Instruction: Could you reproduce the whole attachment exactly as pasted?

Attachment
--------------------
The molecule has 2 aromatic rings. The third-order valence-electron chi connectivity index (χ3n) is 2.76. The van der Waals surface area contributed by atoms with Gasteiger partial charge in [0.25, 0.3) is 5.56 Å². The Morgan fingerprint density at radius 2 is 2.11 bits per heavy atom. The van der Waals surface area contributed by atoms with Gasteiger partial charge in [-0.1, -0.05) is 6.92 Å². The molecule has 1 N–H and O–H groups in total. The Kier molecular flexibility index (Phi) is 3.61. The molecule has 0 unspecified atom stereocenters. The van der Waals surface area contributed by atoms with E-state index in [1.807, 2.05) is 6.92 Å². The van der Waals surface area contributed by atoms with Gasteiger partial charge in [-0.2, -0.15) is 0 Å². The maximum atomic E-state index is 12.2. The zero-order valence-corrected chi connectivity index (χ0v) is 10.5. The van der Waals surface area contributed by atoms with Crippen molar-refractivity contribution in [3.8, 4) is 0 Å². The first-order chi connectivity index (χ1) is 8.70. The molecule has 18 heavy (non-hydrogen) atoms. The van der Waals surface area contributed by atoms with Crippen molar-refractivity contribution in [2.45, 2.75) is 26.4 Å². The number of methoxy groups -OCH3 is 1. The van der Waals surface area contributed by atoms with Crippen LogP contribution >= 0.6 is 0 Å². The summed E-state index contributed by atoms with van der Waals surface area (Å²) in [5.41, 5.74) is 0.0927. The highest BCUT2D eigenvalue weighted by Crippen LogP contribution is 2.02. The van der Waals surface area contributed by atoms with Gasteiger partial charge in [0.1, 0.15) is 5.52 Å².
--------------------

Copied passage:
The molecule has 2 aromatic rings. The third-order valence-electron chi connectivity index (χ3n) is 2.76. The van der Waals surface area contributed by atoms with Gasteiger partial charge in [0.25, 0.3) is 5.56 Å². The Morgan fingerprint density at radius 2 is 2.11 bits per heavy atom. The van der Waals surface area contributed by atoms with Gasteiger partial charge in [-0.1, -0.05) is 6.92 Å². The molecule has 1 N–H and O–H groups in total. The Kier molecular flexibility index (Phi) is 3.61. The molecule has 0 unspecified atom stereocenters. The van der Waals surface area contributed by atoms with E-state index in [1.807, 2.05) is 6.92 Å². The van der Waals surface area contributed by atoms with Gasteiger partial charge in [-0.2, -0.15) is 0 Å². The maximum atomic E-state index is 12.2. The zero-order valence-corrected chi connectivity index (χ0v) is 10.5. The van der Waals surface area contributed by atoms with Crippen molar-refractivity contribution in [3.8, 4) is 0 Å². The first-order chi connectivity index (χ1) is 8.70. The molecule has 18 heavy (non-hydrogen) atoms. The van der Waals surface area contributed by atoms with Crippen molar-refractivity contribution in [2.45, 2.75) is 26.4 Å². The number of methoxy groups -OCH3 is 1. The van der Waals surface area contributed by atoms with Crippen LogP contribution >= 0.6 is 0 Å². The summed E-state index contributed by atoms with van der Waals surface area (Å²) in [5.41, 5.74) is 0.0927. The highest BCUT2D eigenvalue weighted by Crippen LogP contribution is 2.02. The van der Waals surface area contributed by atoms with Gasteiger partial charge in [0.1, 0.15) is 5.52 Å².